The late Navajo Tribal Chairman Raymond Nakai remembered as 1st modern Dine' leader

Photo courtesy of the Navajo Nation Office of President and Vice President/
The late Bobby Kennedy, left, is pictured with former Navajo Tribal Chairman Raymond Nakai.

Photo courtesy of the Navajo Nation Office of President and Vice President/ The late Bobby Kennedy, left, is pictured with former Navajo Tribal Chairman Raymond Nakai.

WINDOW ROCK -- The late Navajo Tribal Chairman Raymond Nakai, 86, who died Aug. 14 of pneumonia, is being remembered as the first modern Navajo leader, a champion of Navajo civil and religious rights, and the man who ushered in the first economic development initiative to the huge, remote Navajo Nation.

Navajo Nation employees were granted a day of leave to allow them to mark the passing of the late Chairman Nakai. Proclaimed a Day of Remembrance, employees did not report to work on Aug. 18, the day of the late Chairman's funeral.

The Navajo Nation issued a proclamation urging "that all Navajo people mark this Day of Remembrance by pausing to reflect on the late Chairman Raymond Nakai's legacy and great accomplishments."

It was signed Aug. 17 by Navajo Nation President Joe Shirley, Jr., Navajo Nation Council Speaker Lawrence T. Morgan and Navajo Nation Supreme Court Justice Herb Yazzie.

The proclamation notes that the late Chairman served the U.S. Navy and the Navajo Nation "with courage and honor during World War II."

It also notes that Chairman Nakai was the first modern Navajo leader who worked to promote civil and religious rights for Navajo people, and played a vital role in the establishment of Navajo Community College, the first tribally-controlled college in the United States.

"It is proper and appropriate that the Navajo Nation set aside a day of remembrance in memory of this remarkable man," the proclamation reads.

President Shirley issued a statement on former Chairman Nakai's passing.

"As President of the Navajo Nation, I express condolences of the People to the family of the late Chairman of the Navajo Nation Council, Raymond Nakai," President Shirley said. "Too, on behalf of the Navajo Nation, I want to express my appreciation to the family for sharing the Honorable Chairman with the people at the time he was Chairman of the Navajo Nation Council.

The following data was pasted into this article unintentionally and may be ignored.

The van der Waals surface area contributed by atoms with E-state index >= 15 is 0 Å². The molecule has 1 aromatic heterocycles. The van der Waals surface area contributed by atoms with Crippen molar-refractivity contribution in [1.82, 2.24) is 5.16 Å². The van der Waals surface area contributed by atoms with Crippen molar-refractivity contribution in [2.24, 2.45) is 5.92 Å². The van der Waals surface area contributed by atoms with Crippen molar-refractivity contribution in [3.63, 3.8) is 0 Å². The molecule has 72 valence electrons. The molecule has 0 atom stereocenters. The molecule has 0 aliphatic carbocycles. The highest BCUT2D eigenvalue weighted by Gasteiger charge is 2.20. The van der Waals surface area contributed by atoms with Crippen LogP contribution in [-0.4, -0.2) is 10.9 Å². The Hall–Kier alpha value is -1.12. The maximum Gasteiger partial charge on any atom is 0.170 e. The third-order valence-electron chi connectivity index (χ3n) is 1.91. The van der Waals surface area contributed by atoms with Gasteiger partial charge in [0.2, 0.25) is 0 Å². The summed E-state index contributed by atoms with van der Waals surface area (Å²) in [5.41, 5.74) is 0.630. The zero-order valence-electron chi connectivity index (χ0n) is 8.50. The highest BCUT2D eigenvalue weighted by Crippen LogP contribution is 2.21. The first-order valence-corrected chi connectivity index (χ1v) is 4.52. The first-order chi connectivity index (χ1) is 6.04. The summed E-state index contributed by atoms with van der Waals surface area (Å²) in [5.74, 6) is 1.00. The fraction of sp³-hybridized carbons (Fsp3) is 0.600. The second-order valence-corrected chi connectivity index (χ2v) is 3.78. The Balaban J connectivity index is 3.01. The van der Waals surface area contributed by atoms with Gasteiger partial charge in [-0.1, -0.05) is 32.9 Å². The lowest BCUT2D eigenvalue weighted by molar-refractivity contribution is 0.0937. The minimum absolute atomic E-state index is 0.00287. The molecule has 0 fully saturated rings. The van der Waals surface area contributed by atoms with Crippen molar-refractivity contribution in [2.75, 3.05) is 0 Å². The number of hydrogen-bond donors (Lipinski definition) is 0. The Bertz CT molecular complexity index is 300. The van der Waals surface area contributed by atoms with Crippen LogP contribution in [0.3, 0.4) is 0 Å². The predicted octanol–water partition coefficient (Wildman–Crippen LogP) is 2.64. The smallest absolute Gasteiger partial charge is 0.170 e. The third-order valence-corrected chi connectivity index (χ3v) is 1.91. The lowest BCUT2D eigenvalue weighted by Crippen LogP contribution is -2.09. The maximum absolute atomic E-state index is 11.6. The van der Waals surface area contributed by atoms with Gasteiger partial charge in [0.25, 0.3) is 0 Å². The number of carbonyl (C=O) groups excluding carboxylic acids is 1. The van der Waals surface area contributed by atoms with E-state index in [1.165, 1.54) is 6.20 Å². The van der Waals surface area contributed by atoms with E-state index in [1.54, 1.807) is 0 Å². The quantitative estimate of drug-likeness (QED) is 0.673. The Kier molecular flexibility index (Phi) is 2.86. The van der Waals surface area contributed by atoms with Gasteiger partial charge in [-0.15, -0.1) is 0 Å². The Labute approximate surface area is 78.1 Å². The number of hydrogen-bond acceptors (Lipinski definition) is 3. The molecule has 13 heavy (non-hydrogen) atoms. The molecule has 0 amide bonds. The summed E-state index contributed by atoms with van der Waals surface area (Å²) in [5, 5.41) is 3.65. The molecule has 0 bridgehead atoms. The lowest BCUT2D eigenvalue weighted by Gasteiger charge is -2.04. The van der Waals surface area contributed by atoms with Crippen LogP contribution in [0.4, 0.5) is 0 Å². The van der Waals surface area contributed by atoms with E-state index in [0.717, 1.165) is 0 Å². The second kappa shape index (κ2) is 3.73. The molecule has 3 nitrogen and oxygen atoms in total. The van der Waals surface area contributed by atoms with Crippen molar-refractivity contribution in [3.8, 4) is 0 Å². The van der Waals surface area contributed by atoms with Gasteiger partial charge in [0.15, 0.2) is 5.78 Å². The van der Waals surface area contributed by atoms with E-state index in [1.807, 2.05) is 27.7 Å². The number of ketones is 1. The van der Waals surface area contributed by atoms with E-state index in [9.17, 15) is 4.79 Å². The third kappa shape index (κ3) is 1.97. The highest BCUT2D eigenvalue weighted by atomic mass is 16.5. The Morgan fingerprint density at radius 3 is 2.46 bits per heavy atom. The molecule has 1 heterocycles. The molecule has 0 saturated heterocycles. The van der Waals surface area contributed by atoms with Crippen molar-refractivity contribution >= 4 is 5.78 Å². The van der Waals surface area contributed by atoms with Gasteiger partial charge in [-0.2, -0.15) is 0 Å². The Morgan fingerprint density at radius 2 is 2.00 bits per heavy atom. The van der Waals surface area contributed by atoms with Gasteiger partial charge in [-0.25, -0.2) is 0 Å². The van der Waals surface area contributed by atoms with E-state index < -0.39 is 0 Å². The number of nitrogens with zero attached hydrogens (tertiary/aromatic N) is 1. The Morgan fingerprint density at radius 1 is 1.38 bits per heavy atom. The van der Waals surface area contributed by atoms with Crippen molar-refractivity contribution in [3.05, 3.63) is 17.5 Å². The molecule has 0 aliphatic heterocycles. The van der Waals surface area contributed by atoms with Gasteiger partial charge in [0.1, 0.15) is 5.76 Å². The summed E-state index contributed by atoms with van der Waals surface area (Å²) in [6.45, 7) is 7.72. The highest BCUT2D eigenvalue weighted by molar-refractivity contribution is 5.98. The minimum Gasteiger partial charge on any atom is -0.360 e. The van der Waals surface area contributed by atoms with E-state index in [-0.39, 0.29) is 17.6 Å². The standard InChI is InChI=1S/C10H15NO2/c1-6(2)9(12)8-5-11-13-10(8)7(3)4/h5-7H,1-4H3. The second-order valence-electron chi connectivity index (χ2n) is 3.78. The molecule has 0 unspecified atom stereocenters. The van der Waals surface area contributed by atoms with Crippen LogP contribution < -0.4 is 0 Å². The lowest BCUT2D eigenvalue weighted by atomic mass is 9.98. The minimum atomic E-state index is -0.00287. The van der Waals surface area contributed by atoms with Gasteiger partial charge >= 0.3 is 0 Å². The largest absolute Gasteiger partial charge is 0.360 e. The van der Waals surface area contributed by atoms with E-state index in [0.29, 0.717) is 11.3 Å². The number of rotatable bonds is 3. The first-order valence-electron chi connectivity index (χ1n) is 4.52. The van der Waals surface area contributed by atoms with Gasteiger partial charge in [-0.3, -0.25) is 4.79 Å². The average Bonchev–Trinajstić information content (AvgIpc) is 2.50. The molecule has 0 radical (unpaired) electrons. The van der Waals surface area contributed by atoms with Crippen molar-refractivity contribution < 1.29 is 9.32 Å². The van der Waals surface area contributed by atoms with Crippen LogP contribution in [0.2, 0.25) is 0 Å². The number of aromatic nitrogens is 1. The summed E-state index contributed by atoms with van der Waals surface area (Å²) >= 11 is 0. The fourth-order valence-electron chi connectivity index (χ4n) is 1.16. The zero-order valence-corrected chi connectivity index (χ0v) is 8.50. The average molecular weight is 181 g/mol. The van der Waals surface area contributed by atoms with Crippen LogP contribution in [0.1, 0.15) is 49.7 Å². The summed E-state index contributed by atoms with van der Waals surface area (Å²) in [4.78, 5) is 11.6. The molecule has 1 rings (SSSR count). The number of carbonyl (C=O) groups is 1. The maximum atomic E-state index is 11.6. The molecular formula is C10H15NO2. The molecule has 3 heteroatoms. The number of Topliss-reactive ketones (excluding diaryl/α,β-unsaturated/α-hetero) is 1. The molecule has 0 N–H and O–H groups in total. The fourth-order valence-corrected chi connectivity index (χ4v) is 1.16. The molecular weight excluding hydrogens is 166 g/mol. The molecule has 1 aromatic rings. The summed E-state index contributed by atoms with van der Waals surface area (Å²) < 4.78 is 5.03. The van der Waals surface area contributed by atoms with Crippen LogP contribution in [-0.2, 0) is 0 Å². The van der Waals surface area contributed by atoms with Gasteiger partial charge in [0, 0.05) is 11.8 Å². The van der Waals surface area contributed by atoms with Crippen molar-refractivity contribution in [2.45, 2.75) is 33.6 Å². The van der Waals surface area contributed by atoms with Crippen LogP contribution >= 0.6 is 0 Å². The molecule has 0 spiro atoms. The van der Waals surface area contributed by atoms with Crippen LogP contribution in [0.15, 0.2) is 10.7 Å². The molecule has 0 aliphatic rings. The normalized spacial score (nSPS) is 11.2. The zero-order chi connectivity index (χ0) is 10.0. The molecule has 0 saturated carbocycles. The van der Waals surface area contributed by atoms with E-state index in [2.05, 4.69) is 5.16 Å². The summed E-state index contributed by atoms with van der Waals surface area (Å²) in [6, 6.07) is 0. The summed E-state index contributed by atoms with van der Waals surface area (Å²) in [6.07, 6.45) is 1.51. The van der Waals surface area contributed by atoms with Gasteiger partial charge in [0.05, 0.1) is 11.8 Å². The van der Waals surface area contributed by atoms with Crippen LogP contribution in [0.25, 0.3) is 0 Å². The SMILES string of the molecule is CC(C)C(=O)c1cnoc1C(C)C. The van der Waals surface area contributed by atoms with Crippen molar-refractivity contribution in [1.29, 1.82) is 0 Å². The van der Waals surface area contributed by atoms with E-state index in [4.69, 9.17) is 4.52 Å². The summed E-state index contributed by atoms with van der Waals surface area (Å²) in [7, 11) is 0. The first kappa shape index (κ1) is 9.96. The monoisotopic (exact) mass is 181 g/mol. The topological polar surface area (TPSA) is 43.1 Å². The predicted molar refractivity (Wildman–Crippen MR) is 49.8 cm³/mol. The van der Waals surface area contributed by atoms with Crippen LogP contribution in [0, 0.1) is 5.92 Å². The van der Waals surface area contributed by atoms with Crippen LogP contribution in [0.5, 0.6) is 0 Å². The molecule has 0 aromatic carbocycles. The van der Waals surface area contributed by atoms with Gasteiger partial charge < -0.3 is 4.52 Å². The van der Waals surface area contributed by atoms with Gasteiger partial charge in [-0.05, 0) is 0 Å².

"The contribution Mr. Nakai has made has served to have the Navajo Nation rise to a different level of being and awareness," President Shirley continued. "With his leadership, our evolving nation has continued to grow. I know he has left the world we live in but his influences will long be remembered."

Speaker Morgan also issued a statement of condolence on the passing of former Chairman Nakai.

"We honor Mr. Nakai for his work as a leader," Speaker Morgan said.. "The spirit of leadership that he shared with the Navajo people will always be felt. As we work toward the betterment of our people and nation, we will always remember his effort, and the efforts of all our past leaders. Their influence will forever be present in the laws of our nation.

"I read a speech that Mr. Nakai delivered to the Governor's Interstate Indian Council in 1964," Speaker Morgan continued. "In it, he said, 'Getting together is a beginning, keeping together is progress, working together is success.' The greatest way we can honor his memory today is to pay heed to his words as we continue in our work to improve the conditions of our people.

"Mr. Nakai finished his speech by saying, 'When we may have occasion years from now to look back, may we all be able to say, 'I have done my part,' and may the very life and spirit of our Indian people then stand as testimony of our accomplishments.'"

"Mr. Nakai was one who could certainly have said that he had done his part," Speaker Morgan concluded.

Also on Aug. 17, Arizona Governor Janet Napolitano issued a proclamation to honor the memory of the late Chairman on behalf of the State of Arizona.

In Gov. Napolitano's declaration, she notes that Chairman Nakai was "a leader in higher education, civil rights and religious freedom, served his country in the United States Navy and the Navajo Nation as a Tribal Council Member and Chairman."

She said he worked tirelessly to strengthen the Native American Church and was an inspiring advocate of the Church.

"He will be remembered and revered as a wonderful man and a great leader who gave Navajos their first real bill of rights and as one of the first Native American leaders to bring media savvy to his office," the Governor said. "As one of the greatest bilingual speakers ever, he will be greatly missed but he leaves a rich legacy of contributions to the Navajo people and the people of Arizona."